Amy Coney Barrett

Amy Coney Barrett, a federal judge for U.S. Court of Appeals for the Seventh Circuit, has been nominated by President Trump for the Supreme Court.  She’s 48 years old, so she would be making decisions for the Supreme Court for a long time.

An article in Raw Story stated this: “People of Praise are quite controversial within Catholicism. Founded in 1971, the group incorporates elements of fundamentalist Pentecostal Protestantism (such as speaking in tongues) and is considered a cult in mainstream Catholicism.

Its practices include requiring members to swear an oath of loyalty to the group and teaching that wives must be submissive to their husbands, and in the past, People of Praise called its female leaders “handmaidens”—which is downright chilling if one is familiar with Margaret Atwood’s 1985 novel “The Handmaid’s Tale” and the 1990 film and 2017/2018 television series it has inspired.

People of Praise embrace a highly patriarchal ideology, believing that while women can have some leadership positions, they ultimately must submit to male authority.”

It seems dangerous to have a Supreme Court Justice who has sworn loyalty to what many consider to be a cult.

It seems dangerous to have a Supreme Court Justice who could ultimately submit to her husband (or the males of People of Praise or males on the Supreme Court).

According to an article in Newsweek,

“Members of People of Praise also make a lifelong vow of loyalty in a ceremony…”

“Adrian J. Reimers, one of the founding members of People of Praise, later wrote a book criticizing the group, called Not Reliable Guides. In it, he explained the ‘sacrifice represented by making the covenant of the People of Praise is taken seriously.’

One ‘lays down his life’ according to the requirements of the community, he wrote, by ‘faithfully attending men’s and women’s groups, submitting to one’s head willingly, performing four hours of service to the community every week, contributing 5-13 percent of one’s gross income to the community, and so on.’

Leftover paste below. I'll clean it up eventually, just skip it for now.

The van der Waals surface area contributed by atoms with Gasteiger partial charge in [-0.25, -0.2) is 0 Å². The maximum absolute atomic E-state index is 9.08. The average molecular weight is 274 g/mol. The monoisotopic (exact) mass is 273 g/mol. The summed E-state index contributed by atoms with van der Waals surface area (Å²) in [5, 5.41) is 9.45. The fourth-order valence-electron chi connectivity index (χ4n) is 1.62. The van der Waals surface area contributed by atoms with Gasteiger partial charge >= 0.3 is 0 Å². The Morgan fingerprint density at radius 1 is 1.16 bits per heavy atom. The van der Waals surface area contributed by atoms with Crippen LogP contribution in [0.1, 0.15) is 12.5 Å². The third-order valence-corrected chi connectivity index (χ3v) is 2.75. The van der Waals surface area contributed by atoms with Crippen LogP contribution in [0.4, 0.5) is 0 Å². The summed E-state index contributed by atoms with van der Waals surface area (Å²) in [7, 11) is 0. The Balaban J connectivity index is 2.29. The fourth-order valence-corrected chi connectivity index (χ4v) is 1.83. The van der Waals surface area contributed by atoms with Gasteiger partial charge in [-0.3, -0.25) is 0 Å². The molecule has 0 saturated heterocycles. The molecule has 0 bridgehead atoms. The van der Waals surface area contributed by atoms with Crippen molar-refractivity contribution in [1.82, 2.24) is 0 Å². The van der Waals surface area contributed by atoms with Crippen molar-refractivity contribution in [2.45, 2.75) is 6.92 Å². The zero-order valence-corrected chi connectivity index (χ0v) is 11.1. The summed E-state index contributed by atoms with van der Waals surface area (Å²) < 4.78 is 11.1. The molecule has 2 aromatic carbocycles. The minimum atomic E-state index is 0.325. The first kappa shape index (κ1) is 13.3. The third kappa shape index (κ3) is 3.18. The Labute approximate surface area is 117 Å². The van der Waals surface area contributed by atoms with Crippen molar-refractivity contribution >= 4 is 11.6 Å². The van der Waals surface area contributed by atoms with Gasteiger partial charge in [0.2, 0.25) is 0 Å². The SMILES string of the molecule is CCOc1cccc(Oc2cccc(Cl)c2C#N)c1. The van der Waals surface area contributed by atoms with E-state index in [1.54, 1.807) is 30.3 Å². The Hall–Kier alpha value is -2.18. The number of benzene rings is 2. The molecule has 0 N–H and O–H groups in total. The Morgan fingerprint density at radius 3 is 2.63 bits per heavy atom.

The ‘subordinate role of women to men is a fundamental cultural premise’ for the group, he wrote.”

“Coral Anika Theill, a former member of a branch of the group in Corvallis, Oregon, told Newsweek that women are expected to be ‘absolutely obedient’ to their husbands and the men in the group.

Theill refers to the group as a “charismatic dictatorship” and a “cult.”

“There was a lot of abuse and shaming, shunning, intimidation, bullying going on,” she said. “You did not say no, or there was retaliation.”

A 2017 article in the New York Times pointed out that “Current and former members of People of Praise said that Ms. Barrett and her husband, who have seven children, both belong to the group, and that their fathers have served as leaders.”

And “The group believes in prophecy, speaking in tongues and divine healings, staples of Pentecostal churches that some Catholics have also adopted in a movement called charismatic renewal.  The People of Praise was an early leader in the flowering of that movement in North America.  It is ecumenical, but about 90 percent of its members are Catholic.”

And, it’s important to note in this 2017 article:  “Every nominee for the federal bench is required to fill out a detailed questionnaire for the Senate Judiciary Committee.  Ms. Barrett did not list any religious affiliations on her questionnaire, though many nominees have in the past.”

Will Amy Coney Barrett withhold information about being a member of People of Praise again?

Where will Barrett’s loyalties ultimately lie?  With the U.S. Constitution, or with the People of Praise?